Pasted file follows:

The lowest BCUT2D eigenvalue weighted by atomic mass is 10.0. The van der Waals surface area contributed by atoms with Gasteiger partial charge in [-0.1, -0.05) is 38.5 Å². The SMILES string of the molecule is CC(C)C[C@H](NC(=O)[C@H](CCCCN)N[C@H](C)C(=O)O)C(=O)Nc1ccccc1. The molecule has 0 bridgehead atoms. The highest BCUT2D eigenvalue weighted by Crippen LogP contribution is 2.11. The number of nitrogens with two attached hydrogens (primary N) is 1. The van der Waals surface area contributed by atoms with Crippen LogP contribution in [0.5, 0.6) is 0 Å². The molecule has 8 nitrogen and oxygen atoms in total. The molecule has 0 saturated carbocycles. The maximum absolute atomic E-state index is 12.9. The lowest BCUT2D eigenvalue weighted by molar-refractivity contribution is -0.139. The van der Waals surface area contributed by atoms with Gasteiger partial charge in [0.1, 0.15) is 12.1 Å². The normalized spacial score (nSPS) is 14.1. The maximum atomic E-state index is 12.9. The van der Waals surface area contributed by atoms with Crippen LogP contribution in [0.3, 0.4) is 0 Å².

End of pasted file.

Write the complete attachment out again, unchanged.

The lowest BCUT2D eigenvalue weighted by atomic mass is 10.0. The van der Waals surface area contributed by atoms with Gasteiger partial charge in [-0.1, -0.05) is 38.5 Å². The SMILES string of the molecule is CC(C)C[C@H](NC(=O)[C@H](CCCCN)N[C@H](C)C(=O)O)C(=O)Nc1ccccc1. The molecule has 0 bridgehead atoms. The highest BCUT2D eigenvalue weighted by Crippen LogP contribution is 2.11. The number of nitrogens with two attached hydrogens (primary N) is 1. The van der Waals surface area contributed by atoms with Crippen LogP contribution in [0.5, 0.6) is 0 Å². The molecule has 8 nitrogen and oxygen atoms in total. The molecule has 0 saturated carbocycles. The maximum absolute atomic E-state index is 12.9. The lowest BCUT2D eigenvalue weighted by molar-refractivity contribution is -0.139. The van der Waals surface area contributed by atoms with Gasteiger partial charge in [0.1, 0.15) is 12.1 Å². The normalized spacial score (nSPS) is 14.1. The maximum atomic E-state index is 12.9. The van der Waals surface area contributed by atoms with Crippen LogP contribution in [0.3, 0.4) is 0 Å².